Currently, due to travel restrictions, these roles are open to residents of Western Australia only.
We encourage women and diverse candidates to apply for these roles and consider joining our team as we focus on safely running our business through this period.
My mum was an incredible role model. Growing up, I knew that I could be a leader and make a difference. Gender wasn’t a factor.
It took me a long time to realise that a lot of other women aren’t given the same support and encouragement to pursue whichever career they want. It’s why I’m such a passionate advocate for inclusion and diversity.
I’ve seen the best and the worst of the mining industry. I’ve been told I don’t belong. I’m only 30 and I’ve still been ‘the first woman to…’ a handful of times. But I know that’s not the norm. Things are getting better. I’ve been given amazing opportunities, I’ve worked to improve the productivity and safety of my team. I’m the youngest Superintendent at Greater Hope Downs [in Western Australia]. I’m a strong operational leader and proof that women shouldn’t just be relegated to periphery roles in mining. My hope is that one day we reach a critical mass where there is no typical leader. Everyone should be free to choose their career and not be hindered by social barriers.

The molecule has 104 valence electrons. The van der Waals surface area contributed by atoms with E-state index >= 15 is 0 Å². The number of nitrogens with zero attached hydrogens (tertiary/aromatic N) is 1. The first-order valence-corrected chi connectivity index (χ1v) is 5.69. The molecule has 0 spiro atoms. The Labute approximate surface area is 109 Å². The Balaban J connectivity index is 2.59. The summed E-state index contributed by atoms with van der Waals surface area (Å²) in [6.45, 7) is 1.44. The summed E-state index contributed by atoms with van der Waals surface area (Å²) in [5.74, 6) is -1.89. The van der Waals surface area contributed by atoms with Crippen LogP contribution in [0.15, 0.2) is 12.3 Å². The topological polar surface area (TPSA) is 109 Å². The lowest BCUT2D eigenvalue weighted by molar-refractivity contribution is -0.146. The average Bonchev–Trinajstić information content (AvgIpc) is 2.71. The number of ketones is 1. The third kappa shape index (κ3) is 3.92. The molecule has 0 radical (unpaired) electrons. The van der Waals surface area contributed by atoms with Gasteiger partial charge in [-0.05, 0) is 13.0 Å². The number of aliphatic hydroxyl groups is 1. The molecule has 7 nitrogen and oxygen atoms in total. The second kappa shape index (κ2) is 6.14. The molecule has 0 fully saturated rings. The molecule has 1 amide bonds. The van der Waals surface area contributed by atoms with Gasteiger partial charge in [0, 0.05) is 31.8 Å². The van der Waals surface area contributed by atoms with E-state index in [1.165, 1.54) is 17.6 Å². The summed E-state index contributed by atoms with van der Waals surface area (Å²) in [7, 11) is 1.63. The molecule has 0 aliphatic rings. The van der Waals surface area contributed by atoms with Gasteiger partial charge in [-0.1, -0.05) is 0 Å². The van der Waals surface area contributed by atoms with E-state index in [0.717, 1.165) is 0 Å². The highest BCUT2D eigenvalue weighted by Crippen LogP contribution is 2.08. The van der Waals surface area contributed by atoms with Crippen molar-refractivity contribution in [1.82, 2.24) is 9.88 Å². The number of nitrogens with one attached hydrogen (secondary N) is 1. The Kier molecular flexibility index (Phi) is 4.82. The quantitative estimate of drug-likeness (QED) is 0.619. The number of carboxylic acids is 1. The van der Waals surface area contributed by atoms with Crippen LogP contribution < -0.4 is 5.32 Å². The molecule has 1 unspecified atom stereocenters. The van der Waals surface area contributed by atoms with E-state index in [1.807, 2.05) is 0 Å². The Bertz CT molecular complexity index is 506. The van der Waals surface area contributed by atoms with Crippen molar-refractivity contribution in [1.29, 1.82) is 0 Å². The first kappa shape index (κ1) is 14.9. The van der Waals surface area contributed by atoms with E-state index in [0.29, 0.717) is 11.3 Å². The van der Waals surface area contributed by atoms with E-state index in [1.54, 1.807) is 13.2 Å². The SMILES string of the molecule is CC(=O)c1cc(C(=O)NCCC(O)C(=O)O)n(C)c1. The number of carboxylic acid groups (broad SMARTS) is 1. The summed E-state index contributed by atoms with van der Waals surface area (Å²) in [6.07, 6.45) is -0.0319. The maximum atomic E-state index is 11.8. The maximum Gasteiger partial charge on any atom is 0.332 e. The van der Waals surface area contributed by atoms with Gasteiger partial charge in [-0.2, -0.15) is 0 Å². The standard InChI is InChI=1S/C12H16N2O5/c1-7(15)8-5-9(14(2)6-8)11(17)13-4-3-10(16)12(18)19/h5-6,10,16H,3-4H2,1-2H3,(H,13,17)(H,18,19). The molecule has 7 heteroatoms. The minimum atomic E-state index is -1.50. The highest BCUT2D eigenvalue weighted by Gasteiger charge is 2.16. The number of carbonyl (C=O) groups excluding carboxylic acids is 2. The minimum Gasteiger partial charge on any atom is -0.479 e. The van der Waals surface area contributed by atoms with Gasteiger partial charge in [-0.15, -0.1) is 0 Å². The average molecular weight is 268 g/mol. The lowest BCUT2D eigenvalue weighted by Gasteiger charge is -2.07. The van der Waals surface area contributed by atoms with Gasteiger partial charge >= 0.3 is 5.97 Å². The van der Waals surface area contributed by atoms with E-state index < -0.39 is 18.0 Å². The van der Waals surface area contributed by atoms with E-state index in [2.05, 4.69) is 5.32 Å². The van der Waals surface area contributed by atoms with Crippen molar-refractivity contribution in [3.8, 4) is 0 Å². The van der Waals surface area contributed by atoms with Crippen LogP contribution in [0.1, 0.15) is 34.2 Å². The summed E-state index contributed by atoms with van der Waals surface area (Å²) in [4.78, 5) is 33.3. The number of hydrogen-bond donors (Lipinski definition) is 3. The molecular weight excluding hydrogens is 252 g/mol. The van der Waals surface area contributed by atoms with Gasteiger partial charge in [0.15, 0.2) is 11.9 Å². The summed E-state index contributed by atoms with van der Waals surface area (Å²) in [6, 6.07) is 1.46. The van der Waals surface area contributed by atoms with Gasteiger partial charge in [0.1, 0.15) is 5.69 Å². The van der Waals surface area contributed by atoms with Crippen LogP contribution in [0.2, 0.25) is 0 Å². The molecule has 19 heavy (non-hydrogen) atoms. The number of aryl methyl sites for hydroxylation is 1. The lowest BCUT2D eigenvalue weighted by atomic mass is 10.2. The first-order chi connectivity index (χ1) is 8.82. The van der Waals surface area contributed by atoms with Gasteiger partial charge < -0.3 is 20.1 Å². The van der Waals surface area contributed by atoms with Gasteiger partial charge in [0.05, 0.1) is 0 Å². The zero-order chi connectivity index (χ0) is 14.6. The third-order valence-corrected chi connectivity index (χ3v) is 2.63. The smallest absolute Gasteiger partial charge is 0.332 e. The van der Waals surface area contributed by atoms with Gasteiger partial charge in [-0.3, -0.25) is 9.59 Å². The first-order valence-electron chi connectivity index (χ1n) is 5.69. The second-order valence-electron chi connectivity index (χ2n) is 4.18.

Katie is superintendent, Development, Drill and Blast in our Pilbara iron ore business. She was also a finalist in the Outstanding Young Woman in Resources category for The Chamber of Minerals and Energy of Western Australia 2020 Women in Resources Awards.
Between summer and winter, it’s just an entirely different world. When we’re out in the field, we’re in areas where you can’t even see that we’re near a mine site and some of the terrain is pretty spectacular – you can find yourself in the middle of a caribou herd or watching a wolverine or wolves running around. Not too many jobs where you get to go out and explore the super remote arctic tundra on a snowmobile.
I’ve been here for nearly four years now. A lot of the technicians have been here for years and years, and have so much experience dealing with bears and how to manage wildlife so really for me, it was just learning from the team. We’re just out there sampling water, sampling the air, monitoring wildlife, making sure we’re not having a negative impact. I’d say I’ve got the best job in the world.
Sean is an environment superintendent at our Diavik diamond mine – 200 km south of the Arctic Circle in beautiful Canada